The migration then makes its way back into the Serengeti as the short rains begin in late October. By December, the herds have made their way through Seronera, a small town in the middle of the Serengeti where the official Serengeti Visitors’ Center is. They then head back to their calving grounds.

An in-depth look at the Great Migration

You’ll almost certainly want to include seeing the Great Migration in your Serengeti safari itinerary. So, how are you going to make sure you’re there when it happens? To cut a long story short, you can’t. It’s important to remember that choosing when to visit the Serengeti is always fraught with danger. Great Migration: This is what happens most of the time, but there are no guarantees.

There are two million zebra, Thomson’s gazelle, Grant’s gazelle and eland that migrate through Serengeti National Park every year. This is one of the world’s most spectacular wildlife migrations. The Serengeti migration has a fairly predictable pattern that is based on local rainfall patterns, even though it can change from year to year. The Great Migration cycle is divided into four phases:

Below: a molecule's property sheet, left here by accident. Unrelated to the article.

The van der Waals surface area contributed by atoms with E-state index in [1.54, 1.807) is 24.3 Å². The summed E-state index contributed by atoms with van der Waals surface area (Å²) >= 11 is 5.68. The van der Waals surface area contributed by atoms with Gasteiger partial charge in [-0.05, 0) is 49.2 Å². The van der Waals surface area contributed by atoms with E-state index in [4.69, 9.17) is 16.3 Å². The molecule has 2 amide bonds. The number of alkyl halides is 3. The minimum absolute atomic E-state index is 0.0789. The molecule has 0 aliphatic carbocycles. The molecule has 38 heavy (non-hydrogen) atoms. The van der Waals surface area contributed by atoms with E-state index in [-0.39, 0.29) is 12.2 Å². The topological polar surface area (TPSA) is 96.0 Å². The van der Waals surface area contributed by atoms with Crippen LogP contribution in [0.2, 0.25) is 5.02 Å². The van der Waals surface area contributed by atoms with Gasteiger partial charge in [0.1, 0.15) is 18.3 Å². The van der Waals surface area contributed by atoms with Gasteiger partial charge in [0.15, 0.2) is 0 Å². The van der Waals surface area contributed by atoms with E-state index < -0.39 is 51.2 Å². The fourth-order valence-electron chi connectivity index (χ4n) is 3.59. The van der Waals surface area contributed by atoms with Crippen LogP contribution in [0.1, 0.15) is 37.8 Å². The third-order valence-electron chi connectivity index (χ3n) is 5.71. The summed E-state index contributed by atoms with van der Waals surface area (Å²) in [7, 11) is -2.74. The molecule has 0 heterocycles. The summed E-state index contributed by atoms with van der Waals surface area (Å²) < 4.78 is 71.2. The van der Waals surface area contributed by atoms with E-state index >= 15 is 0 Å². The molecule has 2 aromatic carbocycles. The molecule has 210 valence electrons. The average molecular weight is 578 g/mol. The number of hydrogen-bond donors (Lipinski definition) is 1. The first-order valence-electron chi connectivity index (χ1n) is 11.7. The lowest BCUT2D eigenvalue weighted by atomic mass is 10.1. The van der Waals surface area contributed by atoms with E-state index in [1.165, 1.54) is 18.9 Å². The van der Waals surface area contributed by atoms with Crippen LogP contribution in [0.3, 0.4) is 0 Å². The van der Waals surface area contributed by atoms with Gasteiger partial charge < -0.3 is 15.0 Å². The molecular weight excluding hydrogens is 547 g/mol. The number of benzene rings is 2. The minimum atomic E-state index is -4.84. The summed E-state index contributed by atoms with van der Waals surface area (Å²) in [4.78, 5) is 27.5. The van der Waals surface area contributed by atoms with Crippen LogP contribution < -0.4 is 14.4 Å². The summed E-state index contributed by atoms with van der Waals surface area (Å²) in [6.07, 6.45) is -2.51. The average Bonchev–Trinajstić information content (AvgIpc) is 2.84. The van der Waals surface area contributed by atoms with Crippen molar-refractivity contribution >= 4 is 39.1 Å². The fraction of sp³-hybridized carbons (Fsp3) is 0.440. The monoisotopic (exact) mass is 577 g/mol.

The main calving grounds are in the Serengeti plains southeast of Seronera, stretching all the way to the Ndutu area near Ngorongoro. The short rains in November and December prompted their relocation to this area. The wildebeest remain in this area until the end of the long rains, usually around the end of April or the beginning of May. The good news is that this section of Serengeti National Park is easily accessible, and the landscape becomes lush during this time. The best time to visit the Ndutu area and the southeastern plains is during the calving season in February. Because there are so many wildebeest, zebra, and other ungulates, and they give birth to so many calves, the spectacle attracts predators. The herd may be on the move again as early as March or April in search of greener pastures. It’s more difficult to see the actual migration during this time, but there’s a good chance you’ll see large herds on the move.